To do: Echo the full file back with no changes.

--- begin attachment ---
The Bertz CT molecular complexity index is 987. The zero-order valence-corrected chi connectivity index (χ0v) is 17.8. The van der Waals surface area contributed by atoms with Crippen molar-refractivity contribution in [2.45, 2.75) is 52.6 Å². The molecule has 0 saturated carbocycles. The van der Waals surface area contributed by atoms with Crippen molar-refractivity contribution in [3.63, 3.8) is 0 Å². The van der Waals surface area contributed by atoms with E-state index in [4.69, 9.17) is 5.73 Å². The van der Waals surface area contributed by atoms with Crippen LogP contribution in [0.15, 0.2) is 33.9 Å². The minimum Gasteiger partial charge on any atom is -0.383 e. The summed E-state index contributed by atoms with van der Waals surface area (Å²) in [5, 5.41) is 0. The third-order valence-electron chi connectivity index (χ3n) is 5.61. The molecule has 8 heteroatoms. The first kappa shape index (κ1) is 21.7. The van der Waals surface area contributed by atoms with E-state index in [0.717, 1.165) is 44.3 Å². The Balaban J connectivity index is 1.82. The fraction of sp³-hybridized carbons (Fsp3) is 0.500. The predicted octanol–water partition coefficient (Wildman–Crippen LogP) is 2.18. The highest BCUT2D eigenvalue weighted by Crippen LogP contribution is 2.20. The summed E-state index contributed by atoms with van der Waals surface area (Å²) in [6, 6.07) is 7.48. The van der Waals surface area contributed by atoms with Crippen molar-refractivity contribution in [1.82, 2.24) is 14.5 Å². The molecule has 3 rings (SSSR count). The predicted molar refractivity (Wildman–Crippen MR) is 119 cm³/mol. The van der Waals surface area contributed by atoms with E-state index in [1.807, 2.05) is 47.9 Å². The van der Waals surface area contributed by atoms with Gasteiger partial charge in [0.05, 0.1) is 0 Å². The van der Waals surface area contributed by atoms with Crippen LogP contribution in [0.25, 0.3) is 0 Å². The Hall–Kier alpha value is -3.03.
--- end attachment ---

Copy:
The Bertz CT molecular complexity index is 987. The zero-order valence-corrected chi connectivity index (χ0v) is 17.8. The van der Waals surface area contributed by atoms with Crippen molar-refractivity contribution in [2.45, 2.75) is 52.6 Å². The molecule has 0 saturated carbocycles. The van der Waals surface area contributed by atoms with Crippen molar-refractivity contribution in [3.63, 3.8) is 0 Å². The van der Waals surface area contributed by atoms with E-state index in [4.69, 9.17) is 5.73 Å². The van der Waals surface area contributed by atoms with Crippen LogP contribution in [0.15, 0.2) is 33.9 Å². The minimum Gasteiger partial charge on any atom is -0.383 e. The summed E-state index contributed by atoms with van der Waals surface area (Å²) in [5, 5.41) is 0. The third-order valence-electron chi connectivity index (χ3n) is 5.61. The molecule has 8 heteroatoms. The first kappa shape index (κ1) is 21.7. The van der Waals surface area contributed by atoms with E-state index in [0.717, 1.165) is 44.3 Å². The Balaban J connectivity index is 1.82. The fraction of sp³-hybridized carbons (Fsp3) is 0.500. The predicted octanol–water partition coefficient (Wildman–Crippen LogP) is 2.18. The highest BCUT2D eigenvalue weighted by Crippen LogP contribution is 2.20. The summed E-state index contributed by atoms with van der Waals surface area (Å²) in [6, 6.07) is 7.48. The van der Waals surface area contributed by atoms with Crippen molar-refractivity contribution in [1.82, 2.24) is 14.5 Å². The molecule has 3 rings (SSSR count). The predicted molar refractivity (Wildman–Crippen MR) is 119 cm³/mol. The van der Waals surface area contributed by atoms with E-state index in [1.807, 2.05) is 47.9 Å². The van der Waals surface area contributed by atoms with Gasteiger partial charge in [0.05, 0.1) is 0 Å². The van der Waals surface area contributed by atoms with Crippen LogP contribution in [0.25, 0.3) is 0 Å². The Hall–Kier alpha value is -3.03.